Increasing the Low-Income Housing Tax Credit

Legislation pending in Congress would raise the per capita credit available under the federal low-income housing tax credit (LIHTC) program from $1.25 to $1.75. IBO estimates that this increase in the value of the credit would spur the creation of nearly 1,100 additional low-income housing units each year in New York City. However, the additional federal tax credits must be matched with additional commitments of private and city funds.

The Program. The LIHTC program was enacted as part of the federal Tax Reform Act of 1986 (TRA 86). The program provides each state with tax credits equal to $1.25 multiplied by the state's population. The states allocate the credits, which are good for 10 years, to developers for affordable housing projects. New York State, which received $21 million in tax credits in 1998, turns over some of its credits to local governments to allocate. The number of credits New York City receives is negotiated each year, but in recent years generally has been in line with its population. In 1998, the city received $7.7 million in credits from Albany.

The state Department of Housing and Community Renewal (DHCR) and the city Department of Housing Preservation and Development (HPD) allocate credits to individual project developers. Credits are made available to project developers only on units occupied by low-income households-those having an income of 60 percent or less of the area median, adjusted for household size.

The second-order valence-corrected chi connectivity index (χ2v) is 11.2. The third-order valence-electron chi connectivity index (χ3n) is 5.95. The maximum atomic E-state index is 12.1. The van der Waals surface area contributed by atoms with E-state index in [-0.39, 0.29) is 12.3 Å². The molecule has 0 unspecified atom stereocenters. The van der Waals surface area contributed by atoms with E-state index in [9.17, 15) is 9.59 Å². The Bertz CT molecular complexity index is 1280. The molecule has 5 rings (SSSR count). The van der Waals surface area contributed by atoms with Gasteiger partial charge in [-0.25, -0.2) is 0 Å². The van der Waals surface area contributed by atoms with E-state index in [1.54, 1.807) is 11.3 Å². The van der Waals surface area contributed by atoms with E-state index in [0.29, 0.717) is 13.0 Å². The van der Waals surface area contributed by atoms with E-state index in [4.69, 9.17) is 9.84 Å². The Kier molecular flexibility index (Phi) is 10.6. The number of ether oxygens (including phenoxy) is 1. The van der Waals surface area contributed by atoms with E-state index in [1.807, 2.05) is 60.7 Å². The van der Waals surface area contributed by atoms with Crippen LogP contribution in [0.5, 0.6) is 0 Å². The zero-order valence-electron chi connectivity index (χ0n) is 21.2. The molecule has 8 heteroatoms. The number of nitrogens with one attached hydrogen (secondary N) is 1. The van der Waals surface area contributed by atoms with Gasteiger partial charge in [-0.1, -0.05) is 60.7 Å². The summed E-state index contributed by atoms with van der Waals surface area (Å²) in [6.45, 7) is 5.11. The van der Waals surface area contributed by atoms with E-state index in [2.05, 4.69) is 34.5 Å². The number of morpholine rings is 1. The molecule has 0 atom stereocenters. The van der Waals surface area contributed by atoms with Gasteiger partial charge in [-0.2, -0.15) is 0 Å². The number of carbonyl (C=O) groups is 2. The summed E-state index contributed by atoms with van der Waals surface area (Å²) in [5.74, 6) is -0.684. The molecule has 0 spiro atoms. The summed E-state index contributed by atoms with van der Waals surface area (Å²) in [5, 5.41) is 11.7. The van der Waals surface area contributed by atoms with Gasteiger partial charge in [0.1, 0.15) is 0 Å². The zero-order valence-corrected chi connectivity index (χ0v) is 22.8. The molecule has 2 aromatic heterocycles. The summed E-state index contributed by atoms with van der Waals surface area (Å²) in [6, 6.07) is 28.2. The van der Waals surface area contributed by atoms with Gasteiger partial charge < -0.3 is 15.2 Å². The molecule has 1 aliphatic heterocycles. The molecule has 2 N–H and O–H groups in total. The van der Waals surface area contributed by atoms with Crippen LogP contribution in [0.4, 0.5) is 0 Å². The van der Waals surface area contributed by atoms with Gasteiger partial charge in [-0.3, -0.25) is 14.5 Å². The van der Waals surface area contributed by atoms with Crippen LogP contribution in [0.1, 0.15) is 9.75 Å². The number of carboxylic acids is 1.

Intermediaries, such as the Local Initiatives Support Corporation (LISC) and the Enterprise Foundation, sell most of the ownership interest in a project, and a pro rata share of the tax credits, to corporations and syndicated partnerships of investors, who then use them to offset their federal tax liabilities. By federal law, DHCR and HPD both limit use of the credit to "gap-filling," that is, covering the shortfall in necessary financing from other sources, including other government aid such as low-interest loans, mortgage guarantees, and the like.

One key difference between the city and state programs concerns the use of credits for non-construction or "soft" costs. The state will not allow use of the credit for soft costs such as funding of operating reserves in low-income rental properties. The city, in contrast, does permit the credit to be used for such soft costs. As a result, the average per-unit subsidy is usually greater for city-aided projects than for state-aided projects.

Analysis. Between 1988 and 1998, HPD supported the development of 12,816 low-income dwelling units with a total credit allocation of $841 million. While the dollar cost in tax credits of an average unit varied from project to project and year to year, the average per-unit value of allocated credits was approximately $66,500. In 1998, the average per-unit tax credit subsidy was $65,000, and 1,188 units were financed.

A 40 percent increase in the value of the tax credit (from $1.25 to $1.75 per capita), and an average per-unit subsidy of $65,000, would allow the city to create an additional 475 units of housing annually.

In addition to the credits allocated by HPD, DHCR also directly allocates credits to New York City. In 1998, DHCR allocated over $50 million in credits to finance nearly 1,500 units within the five boroughs. The per-unit value of allocated state credits was approximately $34,000. An increase in the value of the credit to $1.75 would have helped develop another 600 units.

Thus, the combined additional low-income housing units that the proposed tax credit increase would help finance each year would be nearly 1,100-slightly lower than the Mayor's Office of Management and Budget estimate of 1,200 units.